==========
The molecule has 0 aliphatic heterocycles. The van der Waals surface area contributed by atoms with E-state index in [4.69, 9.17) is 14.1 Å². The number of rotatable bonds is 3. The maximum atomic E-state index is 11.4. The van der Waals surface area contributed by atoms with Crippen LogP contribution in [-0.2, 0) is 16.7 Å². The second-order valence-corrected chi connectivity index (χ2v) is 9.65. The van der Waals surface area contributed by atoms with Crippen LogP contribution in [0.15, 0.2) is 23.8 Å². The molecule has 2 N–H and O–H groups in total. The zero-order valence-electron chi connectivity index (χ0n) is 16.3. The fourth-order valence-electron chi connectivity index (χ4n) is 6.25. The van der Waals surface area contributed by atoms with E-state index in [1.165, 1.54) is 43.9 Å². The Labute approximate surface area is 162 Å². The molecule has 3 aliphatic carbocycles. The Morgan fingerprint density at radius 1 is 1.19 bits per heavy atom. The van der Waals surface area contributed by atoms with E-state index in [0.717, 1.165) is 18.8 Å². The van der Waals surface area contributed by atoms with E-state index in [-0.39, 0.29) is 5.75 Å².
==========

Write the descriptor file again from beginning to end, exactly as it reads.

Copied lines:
The molecule has 0 aliphatic heterocycles. The van der Waals surface area contributed by atoms with E-state index in [4.69, 9.17) is 14.1 Å². The number of rotatable bonds is 3. The maximum atomic E-state index is 11.4. The van der Waals surface area contributed by atoms with Crippen LogP contribution in [-0.2, 0) is 16.7 Å². The second-order valence-corrected chi connectivity index (χ2v) is 9.65. The van der Waals surface area contributed by atoms with Crippen LogP contribution in [0.15, 0.2) is 23.8 Å². The molecule has 2 N–H and O–H groups in total. The zero-order valence-electron chi connectivity index (χ0n) is 16.3. The fourth-order valence-electron chi connectivity index (χ4n) is 6.25. The van der Waals surface area contributed by atoms with E-state index in [1.165, 1.54) is 43.9 Å². The Labute approximate surface area is 162 Å². The molecule has 3 aliphatic carbocycles. The Morgan fingerprint density at radius 1 is 1.19 bits per heavy atom. The van der Waals surface area contributed by atoms with E-state index in [0.717, 1.165) is 18.8 Å². The van der Waals surface area contributed by atoms with E-state index in [-0.39, 0.29) is 5.75 Å².